...although this time, it was only the profiteroles that were in danger.

*I think the zombie makeup rotted my brain, because I can't get this picture the right way up!
The foundations of this costume were originally intended as a spooktacular bellydance fusion piece involving  burlesque prom queens and fake spiders, but sadly the Halloween hafla was cancelled, and I was all set to put the zombie makeup away for another year. Happily, a fellow dancer threw me a social lifeline in the form of an invite to her own Halloween party, so I dug out some of my old workwear from the dark days of telemarketing, and lurched along as a corporate zombie.

The blood is a mix of golden syrup, red food colouring and washing up liquid. It's quite viscous, so no good for dripping gore, but perfect for someone who's been dead for a while. The makeup is just a combination of the grungiest colours my local shopping centre had to offer, and the suit had an unfortunate encounter with a stanley knife (as did my hand).

All in all, a wicked night was had by all.

I'm spending the actual night of Halloween eating venison stew, showing my husband our latest choreography, and generally just enjoying what is one of my favourite times of year. Happy Halloween and a Spooky Samhain to all those who celebrate it.

xx Lilith

Wednesday, 27 October 2010


Last night saw me over at the home of a fellow Woman of Mass Distraction, attempting to put the finishing touches on a choreography. Its first performance will be 11th November, and we'll also be debuting another piece (that I haven't actually started working on yet), so you can tell we like to live dangerously.

Despite writing the choreography, I still had to get the other two to break certain bits down for me, as they were fitting moves to slightly different rhythms, which I couldn't hear. My brain does not compute anything that is not 4/4 time! They'd also had a mini rehearsal last week while I was enjoying a bout of flu, so I had some new moves to learn as well. 'Sixties Go-Go Girl Arms' being the most notable.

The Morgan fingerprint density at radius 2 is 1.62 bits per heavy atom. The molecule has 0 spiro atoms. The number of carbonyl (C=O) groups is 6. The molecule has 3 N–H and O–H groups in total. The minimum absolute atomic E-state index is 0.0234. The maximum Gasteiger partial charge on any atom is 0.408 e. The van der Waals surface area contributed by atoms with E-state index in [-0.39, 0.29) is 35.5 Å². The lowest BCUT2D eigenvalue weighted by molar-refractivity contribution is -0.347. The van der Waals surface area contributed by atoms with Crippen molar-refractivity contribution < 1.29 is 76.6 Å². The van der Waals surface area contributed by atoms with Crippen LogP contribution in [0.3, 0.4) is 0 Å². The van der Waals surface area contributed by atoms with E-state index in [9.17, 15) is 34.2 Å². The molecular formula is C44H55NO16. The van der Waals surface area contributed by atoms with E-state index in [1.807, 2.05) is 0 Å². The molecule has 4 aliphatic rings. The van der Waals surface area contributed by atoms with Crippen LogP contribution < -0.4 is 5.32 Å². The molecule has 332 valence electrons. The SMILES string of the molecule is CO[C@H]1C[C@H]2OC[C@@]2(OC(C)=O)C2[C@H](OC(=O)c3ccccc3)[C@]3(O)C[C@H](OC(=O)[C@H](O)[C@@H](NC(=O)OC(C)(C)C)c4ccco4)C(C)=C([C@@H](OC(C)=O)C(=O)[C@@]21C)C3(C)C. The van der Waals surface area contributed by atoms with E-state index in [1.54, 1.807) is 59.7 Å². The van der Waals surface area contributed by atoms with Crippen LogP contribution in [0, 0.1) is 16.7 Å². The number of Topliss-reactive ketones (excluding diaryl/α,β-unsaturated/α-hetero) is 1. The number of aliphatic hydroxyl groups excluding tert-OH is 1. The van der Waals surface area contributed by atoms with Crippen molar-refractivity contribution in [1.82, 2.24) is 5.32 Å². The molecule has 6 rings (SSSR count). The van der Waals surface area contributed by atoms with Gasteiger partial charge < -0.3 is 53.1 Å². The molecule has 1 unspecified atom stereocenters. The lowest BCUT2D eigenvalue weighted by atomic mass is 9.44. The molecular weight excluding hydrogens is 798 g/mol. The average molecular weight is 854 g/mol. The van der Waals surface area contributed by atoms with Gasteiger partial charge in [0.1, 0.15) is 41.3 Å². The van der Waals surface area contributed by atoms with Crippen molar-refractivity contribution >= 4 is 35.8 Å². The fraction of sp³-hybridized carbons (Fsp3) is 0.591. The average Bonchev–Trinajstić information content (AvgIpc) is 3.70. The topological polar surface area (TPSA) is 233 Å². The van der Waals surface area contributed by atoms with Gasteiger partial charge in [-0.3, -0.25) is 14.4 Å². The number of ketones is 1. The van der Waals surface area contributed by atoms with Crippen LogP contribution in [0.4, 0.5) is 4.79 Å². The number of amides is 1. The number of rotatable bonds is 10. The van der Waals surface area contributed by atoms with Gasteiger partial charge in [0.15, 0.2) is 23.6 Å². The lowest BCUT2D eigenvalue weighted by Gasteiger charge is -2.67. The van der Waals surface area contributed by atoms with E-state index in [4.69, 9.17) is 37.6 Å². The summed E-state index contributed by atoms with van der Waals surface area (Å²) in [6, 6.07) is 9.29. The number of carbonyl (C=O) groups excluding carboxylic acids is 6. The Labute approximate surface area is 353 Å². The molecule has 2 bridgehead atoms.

The original piece was themed around zombie prom queens dancing burlesque fusion (I did tell you about the not being a traditionalist bit, didn't I? Just checking), but as the halloween event that was designed for was then cancelled, we started moving away from the horror theme and towards a more 'straight' burlesque (I use the term loosely, 'cos we're actually performing it at an LGBT event, Shout Rocks).

As it happens, the theme for that is Visibility and Invisibility, and my partner in crime Charlotte has suggested a slightly creepy look involving doll style makeup, which, if we can carry it off, will be unspeakably awesome. And, as it happens, totally cribbed from an act we saw at Gothla 2010 but the concept was just too good to pass up.

I'm not wholly sure whether it will pan out though, as we're still waiting to find out how the night will be organised. At present, it seems there are only two acts on the bill, and we are expected to perform a full set of about 15-20 minutes. Leaving aside the fact we don't have a single, cohesive set, but rather three separate songs (with their own costumes and 'feel), I'm also concerned that frankly, people are going to find it boring. Heck, I get slightly twitchy during a long cabaret set, and that's me as a dedicated dancer, watching a professional, rather than Joe Public watching a fat chick gyrating around to Marilyn Manson.